The Verbal and The Visual: Dialogues Between Literature, Film, Art and Philosophy - ENGL8670

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Module delivery information

Location Term Level1 Credits (ECTS)2 Current Convenor3 2023 to 2024
Autumn Term 7 30 (15) Ariane Mildenberg checkmark-circle


This module involves a materialist analysis of the dynamics of colonialism, anticolonialism and postcolonialism. It explores places and people shaped by key modern historic processes, such as colonial conquest, dispossession, decolonization, postcolonial independence, partition, and migration. The module also examines connections between war, exclusion, territory and freedom, and it ruminates on processes of contradiction and negotiation, convergence and discord, clash and reconciliation in relation to political and personal conflict.


Contact hours

Total Contact Hours: 20
Private Study Hours: 280
Total Study Hours: 300



Method of assessment

Assignment (5,000 words) – 100%

Indicative reading

Indicative reading list:

Waad Al-Kateab & Edward Watts, For Sama Sinan Antoon, The Corpse Washer
Behrouz Boochani, No Friend but the Mountains: The True Story of an Illegally Imprisoned Refugee
Emile Habiby, The Secret Life of Saeed the Pessoptimist Stephanos Stephanides, The Wind Under My Lips
Samar Yazbek, Planet of Clay
Street Art and Graffiti from the East Mediteranean

See the library reading list for this module (Canterbury)

Learning outcomes

The intended subject specific learning outcomes.
On successfully completing the module students will be able to:

- Demonstrate a comprehensive and conceptual understanding of knowledge on, and a critical awareness on new insights of 'body and place' as a key concept in postcolonial texts;
- Demonstrate a comprehensive understanding of colonial and postcolonial contexts with critical awareness and application inclusive of theoretical, historical, political, cultural and geographical approaches;
- Compare and analyse the ways in which body and place is read, written and constructed in a broad range of prose, poetry and film;
- Explore the ways in which body and place are connected to broader questions of postcolonial identity and culture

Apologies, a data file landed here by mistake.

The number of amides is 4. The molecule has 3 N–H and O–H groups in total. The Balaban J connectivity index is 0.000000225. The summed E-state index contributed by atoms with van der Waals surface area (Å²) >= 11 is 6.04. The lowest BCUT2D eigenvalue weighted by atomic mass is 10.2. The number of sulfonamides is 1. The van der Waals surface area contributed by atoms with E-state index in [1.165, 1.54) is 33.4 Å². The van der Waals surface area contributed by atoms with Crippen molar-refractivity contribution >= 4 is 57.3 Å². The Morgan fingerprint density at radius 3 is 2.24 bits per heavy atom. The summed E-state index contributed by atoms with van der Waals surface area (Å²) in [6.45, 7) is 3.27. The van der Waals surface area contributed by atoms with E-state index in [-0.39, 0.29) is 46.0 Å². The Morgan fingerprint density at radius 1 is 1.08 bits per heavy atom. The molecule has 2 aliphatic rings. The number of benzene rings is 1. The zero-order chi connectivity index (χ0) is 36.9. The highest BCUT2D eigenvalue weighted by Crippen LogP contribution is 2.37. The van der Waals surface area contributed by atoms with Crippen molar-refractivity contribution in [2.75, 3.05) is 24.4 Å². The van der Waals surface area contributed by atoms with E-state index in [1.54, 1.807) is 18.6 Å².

- Explore core concepts and themes such as multiple-mutable identities; experimentation with form and style; dislocation, displacement; diaspora, refugee, asylum seeker, exile; globalisation; migration, movement and borders; imaginative geography; trauma and mental health; nations and nationalism; literature, arts and activism;
-Apply and interrogate relevant methodologies, including theoretical, (such as postcolonialism, spatiology, Marxism, feminism, ecocriticism), mythological and philosophical strategies appropriate to understanding postcolonial texts;

The intended generic learning outcomes.
On successfully completing the module students will be able to:

- Demonstrate an ability to analyse postcolonial texts critically and make comparisons across a range of readings;
- Demonstrate critical and argumentative skills necessary for participating in seminar discussions and giving oral presentations;
- Demonstrate the skills to carry out independent research during presentations and essays;
- Demonstrate the ability to critically evaluate and creatively deploy key philosophical, theoretical, historical, political and spatial perspectives;
- Demonstrate the ability to construct original, innovative and complex arguments;
- Demonstrate the ability to conduct interdisciplinary research by evaluating material from different sources;


  1. Credit level 7. Undergraduate or postgraduate masters level module.
  2. ECTS credits are recognised throughout the EU and allow you to transfer credit easily from one university to another.
  3. The named convenor is the convenor for the current academic session.
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